UK.gov has trumpeted the addition of almost 650 new small businesses to its G-Cloud marketplace – but SMEs might want to put the Champagne on ice as sales figures reveal that AWS UK is classed in that group.
The cloudy supplier framework is part of the government's continued battle to spend less with corporate giants; this is both a bid to put its money where its mouth is by supporting smaller businesses, and to protect against vendor lock-in and the risk of firms going bust.
It has today announced that the latest iteration, G-Cloud 10, has gone live, with 3,505 cloudy suppliers able to bid on public sector contracts.
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Some 90 per cent of these are SMEs, the government proudly said in its canned statement – a whole 649 more than in G-Cloud 9.
It went on to say that, since 2012, 48 per cent of the £3bn public bodies have spent on cloud and digital services through G-Cloud has gone directly to SMEs.
However, the latest figures on sales through G-Cloud show that Amazon Web Services UK Limited is classified as an SME, while Amazon Web Services Inc is branded "unclassified", rather than large.
In the three months to March 2018, the most recent date for which data is available, the so-called "SME" – whose taxpaying efforts in Blighty have been slammed by MPs – won four contracts totalling £4.1m, the biggest being a £3.4m deal with the Ministry of Justice.
Stripping out AWS UK from the overall spending figures doesn't change the percentage of sales awarded to SMEs. The total taken by the UK arm of Bezos' cloudy giant is $4.8m, which shifts the percentage awarded to SMEs from 47.84 per cent to 47.69 per cent.
However, AWS UK has only started appearing on the list since 2017, meaning that it could create a false impression of SME success if the Crown Commercial Service continues to classify it as a small firm.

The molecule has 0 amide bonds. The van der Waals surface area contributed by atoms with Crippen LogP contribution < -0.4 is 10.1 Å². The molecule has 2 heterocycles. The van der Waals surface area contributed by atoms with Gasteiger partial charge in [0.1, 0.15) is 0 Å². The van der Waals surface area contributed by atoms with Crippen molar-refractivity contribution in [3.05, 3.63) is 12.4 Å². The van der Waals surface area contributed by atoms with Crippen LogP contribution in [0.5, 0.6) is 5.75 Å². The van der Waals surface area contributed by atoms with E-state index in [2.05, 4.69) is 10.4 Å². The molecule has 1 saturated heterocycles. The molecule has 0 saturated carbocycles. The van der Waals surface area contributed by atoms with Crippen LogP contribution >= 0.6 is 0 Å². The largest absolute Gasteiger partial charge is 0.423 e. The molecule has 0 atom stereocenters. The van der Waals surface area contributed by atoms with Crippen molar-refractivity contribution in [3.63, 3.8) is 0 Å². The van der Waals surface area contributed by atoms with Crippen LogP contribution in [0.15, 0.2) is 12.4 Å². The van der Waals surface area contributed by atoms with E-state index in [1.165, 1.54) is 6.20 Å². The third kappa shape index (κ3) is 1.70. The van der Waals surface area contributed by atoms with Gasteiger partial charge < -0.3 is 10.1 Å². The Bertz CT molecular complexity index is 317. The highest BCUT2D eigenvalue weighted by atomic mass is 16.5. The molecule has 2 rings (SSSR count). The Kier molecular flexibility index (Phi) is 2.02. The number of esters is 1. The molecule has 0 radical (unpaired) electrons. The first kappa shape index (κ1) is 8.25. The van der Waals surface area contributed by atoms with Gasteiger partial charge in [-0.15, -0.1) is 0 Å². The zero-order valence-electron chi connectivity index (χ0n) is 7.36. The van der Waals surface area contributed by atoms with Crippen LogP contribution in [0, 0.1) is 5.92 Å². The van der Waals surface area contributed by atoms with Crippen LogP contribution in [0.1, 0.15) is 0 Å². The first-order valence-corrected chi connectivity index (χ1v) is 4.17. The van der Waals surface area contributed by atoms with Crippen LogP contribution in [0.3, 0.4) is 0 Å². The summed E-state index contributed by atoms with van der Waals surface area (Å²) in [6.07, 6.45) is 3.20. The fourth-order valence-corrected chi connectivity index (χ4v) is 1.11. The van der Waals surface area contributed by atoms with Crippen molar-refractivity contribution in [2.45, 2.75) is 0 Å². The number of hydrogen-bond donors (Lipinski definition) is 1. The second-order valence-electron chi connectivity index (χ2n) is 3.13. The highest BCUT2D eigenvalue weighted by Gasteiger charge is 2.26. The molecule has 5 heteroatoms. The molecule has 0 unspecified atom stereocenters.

And it is sure to be a kick in the teeth for cloudy providers that could justifiably describe themselves as SMEs, such as, er, UKCloud, which has previously spoken out against the stranglehold the industry giants have on cloud services, and whose success on G-Cloud the government chose to highlight in today's release.
UK Cloud may have been an SME when it first clambered onto G-Cloud, but in its last set of accounts for the year ended 31 March 2017, it turnoed over £43m in sales and banked a profit of £2.2m. It also employed 137 staff. Not really SME credentials.
The figures for the first three months of this year show that consultancies – rather than software vendors – are still winning big in the SME category.
They show that, aside from the £3.4m MoJ deal with AWS, all but two of the contracts worth more than £1m went to consultancies.
Equal Experts pulled in £9m from HMRC across three contracts and Solirius Ltd won £3.4m from two MoJ deals.
The remaining two £1m-plus deals went to AI biz Visionist, which was awarded £2.6m for two contracts from the Department for Business, Energy & Industrial Strategy.
Of course all the money spent on G-Cloud is still dwarfed by the tens of billions of taxpayer cash that the UK government has spent on IT outside of the cloud marketplace since it launched in 2014.
We have asked the Cabinet Office for comment on the inclusion of AWS UK as an SME and will update the story if we get one. ®
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